A judge for the US District Court for the District of Nevada [official website] on Monday denied a challenge [order] brought by eight same-sex couples who contended that the state's law restricting marriage to heterosexual couples violates the US Constitution's Equal Protection Clause [Cornell LII backgrounder]. In their lawsuit, Sevcik v. Sandoval [Lambda Legal backgrounder], the couples argued that Nevada's marriage law unlawfully places same-sex couples in an inferior status compared with their heterosexual counterparts. The court rejected this argument, however, saying that because Nevada's interest in restricting marriage to one man and one woman is legitimate and the state's marriage law is not based on animus toward same-sex couples, the marriage law is constitutional:
Because the maintenance of the traditional institution of civil marriage as between one man and one woman is a legitimate state interest, because the exclusion of same-sex couples from the institution of civil marriage is rationally related to furthering that interest, and because the challenged laws neither withdraw any existing rights nor effect a broad change in the legal status or protections of homosexuals based upon pure animus, the State is entitled to summary judgment.The eight same-sex couples plan to appeal the ruling to the US Court of Appeals for the Ninth Circuit [official website].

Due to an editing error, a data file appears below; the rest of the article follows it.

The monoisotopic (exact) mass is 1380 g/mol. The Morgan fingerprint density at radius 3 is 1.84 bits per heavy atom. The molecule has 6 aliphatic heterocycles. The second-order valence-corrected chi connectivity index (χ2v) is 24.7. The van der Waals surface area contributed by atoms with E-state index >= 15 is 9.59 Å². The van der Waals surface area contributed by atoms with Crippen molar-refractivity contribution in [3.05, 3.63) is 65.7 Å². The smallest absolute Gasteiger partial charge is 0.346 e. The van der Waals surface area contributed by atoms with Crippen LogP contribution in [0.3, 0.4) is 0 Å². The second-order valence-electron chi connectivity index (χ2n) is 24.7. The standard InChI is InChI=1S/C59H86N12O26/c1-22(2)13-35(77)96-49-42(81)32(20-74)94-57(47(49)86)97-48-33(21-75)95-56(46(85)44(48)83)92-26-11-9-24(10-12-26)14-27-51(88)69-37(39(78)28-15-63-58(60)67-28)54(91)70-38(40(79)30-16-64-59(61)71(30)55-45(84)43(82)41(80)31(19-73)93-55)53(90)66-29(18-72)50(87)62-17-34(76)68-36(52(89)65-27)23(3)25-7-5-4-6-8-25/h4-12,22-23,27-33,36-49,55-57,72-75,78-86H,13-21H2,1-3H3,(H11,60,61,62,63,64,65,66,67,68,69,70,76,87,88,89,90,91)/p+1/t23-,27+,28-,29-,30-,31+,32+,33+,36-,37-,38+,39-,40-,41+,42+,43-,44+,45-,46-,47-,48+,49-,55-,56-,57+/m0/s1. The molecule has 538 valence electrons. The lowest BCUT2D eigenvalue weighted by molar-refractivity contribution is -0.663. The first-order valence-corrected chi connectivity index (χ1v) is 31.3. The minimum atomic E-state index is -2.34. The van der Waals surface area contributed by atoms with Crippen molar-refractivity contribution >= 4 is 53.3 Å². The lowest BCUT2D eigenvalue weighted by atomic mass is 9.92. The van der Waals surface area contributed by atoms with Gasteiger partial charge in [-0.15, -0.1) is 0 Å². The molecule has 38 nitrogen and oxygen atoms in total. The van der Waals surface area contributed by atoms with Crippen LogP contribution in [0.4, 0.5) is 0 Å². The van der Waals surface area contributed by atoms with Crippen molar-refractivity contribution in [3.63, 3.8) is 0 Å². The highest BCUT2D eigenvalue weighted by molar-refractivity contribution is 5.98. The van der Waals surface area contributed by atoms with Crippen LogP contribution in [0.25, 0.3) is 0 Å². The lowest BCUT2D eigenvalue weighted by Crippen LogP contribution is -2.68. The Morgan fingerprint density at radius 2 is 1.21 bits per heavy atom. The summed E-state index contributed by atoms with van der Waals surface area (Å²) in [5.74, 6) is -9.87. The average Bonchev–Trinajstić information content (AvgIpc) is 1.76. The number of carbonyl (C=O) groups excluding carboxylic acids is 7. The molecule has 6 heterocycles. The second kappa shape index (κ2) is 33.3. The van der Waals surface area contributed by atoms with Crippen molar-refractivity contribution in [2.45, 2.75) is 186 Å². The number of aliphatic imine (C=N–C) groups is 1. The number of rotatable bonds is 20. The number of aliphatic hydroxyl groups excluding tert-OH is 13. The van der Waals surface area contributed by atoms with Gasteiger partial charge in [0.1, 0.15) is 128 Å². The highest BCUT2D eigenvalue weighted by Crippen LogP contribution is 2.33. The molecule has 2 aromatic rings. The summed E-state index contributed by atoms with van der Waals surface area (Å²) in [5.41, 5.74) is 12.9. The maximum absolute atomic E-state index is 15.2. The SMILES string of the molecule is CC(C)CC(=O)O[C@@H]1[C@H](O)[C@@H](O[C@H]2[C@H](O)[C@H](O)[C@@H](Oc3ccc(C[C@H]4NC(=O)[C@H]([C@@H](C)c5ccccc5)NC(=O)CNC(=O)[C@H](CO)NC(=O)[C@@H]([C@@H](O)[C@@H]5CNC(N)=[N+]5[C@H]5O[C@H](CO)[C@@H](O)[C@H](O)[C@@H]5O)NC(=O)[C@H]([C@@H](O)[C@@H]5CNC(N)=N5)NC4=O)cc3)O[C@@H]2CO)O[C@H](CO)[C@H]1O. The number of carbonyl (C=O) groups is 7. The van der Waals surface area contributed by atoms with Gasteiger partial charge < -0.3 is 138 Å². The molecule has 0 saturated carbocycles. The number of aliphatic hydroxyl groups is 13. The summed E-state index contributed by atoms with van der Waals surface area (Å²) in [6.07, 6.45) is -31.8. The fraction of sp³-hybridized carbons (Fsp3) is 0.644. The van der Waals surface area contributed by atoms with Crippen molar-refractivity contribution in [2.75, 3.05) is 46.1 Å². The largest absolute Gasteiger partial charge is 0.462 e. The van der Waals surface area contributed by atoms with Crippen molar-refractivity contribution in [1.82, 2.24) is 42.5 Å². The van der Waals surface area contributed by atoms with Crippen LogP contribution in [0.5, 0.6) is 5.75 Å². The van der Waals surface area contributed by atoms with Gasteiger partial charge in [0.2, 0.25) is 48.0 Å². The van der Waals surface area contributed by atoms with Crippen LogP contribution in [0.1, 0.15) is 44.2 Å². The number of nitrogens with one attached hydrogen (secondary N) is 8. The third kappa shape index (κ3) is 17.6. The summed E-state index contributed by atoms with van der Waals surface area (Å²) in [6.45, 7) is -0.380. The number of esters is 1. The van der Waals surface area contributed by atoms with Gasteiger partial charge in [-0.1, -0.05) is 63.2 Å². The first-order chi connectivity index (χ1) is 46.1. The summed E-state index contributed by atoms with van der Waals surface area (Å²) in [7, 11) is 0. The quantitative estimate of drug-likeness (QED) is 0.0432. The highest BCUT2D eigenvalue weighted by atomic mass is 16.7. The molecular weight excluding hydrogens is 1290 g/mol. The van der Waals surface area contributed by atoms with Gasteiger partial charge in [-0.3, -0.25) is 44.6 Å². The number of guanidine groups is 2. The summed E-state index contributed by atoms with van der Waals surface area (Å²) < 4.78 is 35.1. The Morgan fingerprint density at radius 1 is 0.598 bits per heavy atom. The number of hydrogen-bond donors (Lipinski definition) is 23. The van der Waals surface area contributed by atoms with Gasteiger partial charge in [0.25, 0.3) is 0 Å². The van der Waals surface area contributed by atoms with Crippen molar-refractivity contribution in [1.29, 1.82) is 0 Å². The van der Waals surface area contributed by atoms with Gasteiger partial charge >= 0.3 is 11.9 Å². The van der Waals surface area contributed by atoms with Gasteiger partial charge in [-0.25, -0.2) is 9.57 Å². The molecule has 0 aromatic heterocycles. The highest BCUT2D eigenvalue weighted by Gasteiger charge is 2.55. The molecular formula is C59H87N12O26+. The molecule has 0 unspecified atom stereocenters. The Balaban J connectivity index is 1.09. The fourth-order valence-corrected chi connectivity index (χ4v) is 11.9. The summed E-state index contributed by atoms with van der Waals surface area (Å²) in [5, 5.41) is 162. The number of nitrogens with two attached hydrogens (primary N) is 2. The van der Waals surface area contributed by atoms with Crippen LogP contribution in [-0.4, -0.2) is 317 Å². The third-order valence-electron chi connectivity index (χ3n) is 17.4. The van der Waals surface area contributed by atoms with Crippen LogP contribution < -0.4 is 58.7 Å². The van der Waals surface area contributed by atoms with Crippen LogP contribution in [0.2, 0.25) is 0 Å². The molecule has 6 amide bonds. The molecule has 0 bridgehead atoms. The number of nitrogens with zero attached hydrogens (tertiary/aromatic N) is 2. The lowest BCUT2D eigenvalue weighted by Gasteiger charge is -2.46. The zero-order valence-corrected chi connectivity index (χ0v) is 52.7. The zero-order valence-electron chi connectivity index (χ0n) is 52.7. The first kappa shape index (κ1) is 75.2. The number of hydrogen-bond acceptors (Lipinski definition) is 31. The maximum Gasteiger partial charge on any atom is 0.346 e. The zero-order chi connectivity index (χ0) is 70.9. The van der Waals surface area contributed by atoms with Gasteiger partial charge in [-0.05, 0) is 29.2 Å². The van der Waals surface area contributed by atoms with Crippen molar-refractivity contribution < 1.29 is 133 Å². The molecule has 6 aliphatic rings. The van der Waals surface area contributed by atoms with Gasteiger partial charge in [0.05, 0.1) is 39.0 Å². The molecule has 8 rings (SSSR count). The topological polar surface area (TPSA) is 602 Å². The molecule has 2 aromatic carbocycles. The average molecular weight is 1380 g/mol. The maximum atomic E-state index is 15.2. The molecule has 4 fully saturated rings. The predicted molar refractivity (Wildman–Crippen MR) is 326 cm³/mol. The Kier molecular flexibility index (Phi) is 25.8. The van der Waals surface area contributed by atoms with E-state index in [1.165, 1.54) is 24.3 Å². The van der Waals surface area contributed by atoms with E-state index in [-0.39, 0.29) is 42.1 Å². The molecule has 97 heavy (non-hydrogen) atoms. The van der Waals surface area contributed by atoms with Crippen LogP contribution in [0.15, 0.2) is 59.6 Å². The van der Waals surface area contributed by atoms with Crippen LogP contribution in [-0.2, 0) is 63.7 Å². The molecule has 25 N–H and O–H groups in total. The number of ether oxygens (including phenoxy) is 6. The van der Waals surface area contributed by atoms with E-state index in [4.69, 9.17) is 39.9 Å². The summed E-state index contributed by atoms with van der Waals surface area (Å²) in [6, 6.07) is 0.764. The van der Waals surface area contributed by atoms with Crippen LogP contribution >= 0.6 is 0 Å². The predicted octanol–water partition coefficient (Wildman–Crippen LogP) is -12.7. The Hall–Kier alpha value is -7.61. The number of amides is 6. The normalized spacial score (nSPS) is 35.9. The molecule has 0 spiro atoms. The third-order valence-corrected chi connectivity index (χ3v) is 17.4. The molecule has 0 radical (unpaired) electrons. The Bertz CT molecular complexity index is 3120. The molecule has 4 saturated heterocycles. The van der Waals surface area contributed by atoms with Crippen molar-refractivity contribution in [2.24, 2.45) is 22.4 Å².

Same-sex marriage [JURIST backgrounder] has been a controversial issue recently both in the US and around the globe. In November voters in Maryland, Maine and Washington legalized same-sex marriage [JURIST reports]. In the same election Minnesota voters struck down a ballot initiative that would have outlawed same-sex marriage in the state. Also in November JURIST guest columnist Douglas NeJaime opined [JURIST op-ed] that recent voter approval of state referenda legalizing same-sex marriage makes it difficult for opponents to use democratic principles to argue against judicial action on the issue. Earlier that month Nigeria's House of Representatives passed a bill that criminalizes same-sex marriage [JURIST report]. Earlier that week Malawi's government changed its position [JURIST report] on a decision to suspend its laws barring same-sex marriage and homosexuality after being pressured by a number of churches.